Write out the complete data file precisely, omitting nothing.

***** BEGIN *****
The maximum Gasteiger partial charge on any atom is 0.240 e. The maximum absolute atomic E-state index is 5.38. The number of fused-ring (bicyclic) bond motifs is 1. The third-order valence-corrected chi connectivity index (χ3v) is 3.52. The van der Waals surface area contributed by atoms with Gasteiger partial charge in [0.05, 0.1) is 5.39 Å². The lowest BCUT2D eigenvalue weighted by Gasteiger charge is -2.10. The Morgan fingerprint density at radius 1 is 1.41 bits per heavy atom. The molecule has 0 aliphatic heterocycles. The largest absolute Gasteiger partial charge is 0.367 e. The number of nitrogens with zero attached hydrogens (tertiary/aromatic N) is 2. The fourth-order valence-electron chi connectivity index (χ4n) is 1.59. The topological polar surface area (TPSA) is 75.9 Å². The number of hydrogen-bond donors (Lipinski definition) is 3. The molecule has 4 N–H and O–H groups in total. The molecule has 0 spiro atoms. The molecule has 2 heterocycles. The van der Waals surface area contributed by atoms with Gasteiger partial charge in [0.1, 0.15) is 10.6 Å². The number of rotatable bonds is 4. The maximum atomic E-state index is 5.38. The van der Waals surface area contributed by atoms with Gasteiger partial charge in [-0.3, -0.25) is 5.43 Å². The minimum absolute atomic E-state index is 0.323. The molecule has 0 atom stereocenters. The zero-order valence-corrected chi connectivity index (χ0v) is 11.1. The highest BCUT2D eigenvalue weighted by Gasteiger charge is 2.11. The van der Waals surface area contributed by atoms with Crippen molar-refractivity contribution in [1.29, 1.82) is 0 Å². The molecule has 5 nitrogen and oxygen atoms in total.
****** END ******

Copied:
The maximum Gasteiger partial charge on any atom is 0.240 e. The maximum absolute atomic E-state index is 5.38. The number of fused-ring (bicyclic) bond motifs is 1. The third-order valence-corrected chi connectivity index (χ3v) is 3.52. The van der Waals surface area contributed by atoms with Gasteiger partial charge in [0.05, 0.1) is 5.39 Å². The lowest BCUT2D eigenvalue weighted by Gasteiger charge is -2.10. The Morgan fingerprint density at radius 1 is 1.41 bits per heavy atom. The molecule has 0 aliphatic heterocycles. The largest absolute Gasteiger partial charge is 0.367 e. The number of nitrogens with zero attached hydrogens (tertiary/aromatic N) is 2. The fourth-order valence-electron chi connectivity index (χ4n) is 1.59. The topological polar surface area (TPSA) is 75.9 Å². The number of hydrogen-bond donors (Lipinski definition) is 3. The molecule has 4 N–H and O–H groups in total. The molecule has 0 spiro atoms. The molecule has 2 heterocycles. The van der Waals surface area contributed by atoms with Gasteiger partial charge in [0.1, 0.15) is 10.6 Å². The number of rotatable bonds is 4. The maximum atomic E-state index is 5.38. The van der Waals surface area contributed by atoms with Gasteiger partial charge in [-0.3, -0.25) is 5.43 Å². The minimum absolute atomic E-state index is 0.323. The molecule has 0 atom stereocenters. The zero-order valence-corrected chi connectivity index (χ0v) is 11.1. The highest BCUT2D eigenvalue weighted by Gasteiger charge is 2.11. The van der Waals surface area contributed by atoms with Crippen molar-refractivity contribution in [1.29, 1.82) is 0 Å². The molecule has 5 nitrogen and oxygen atoms in total.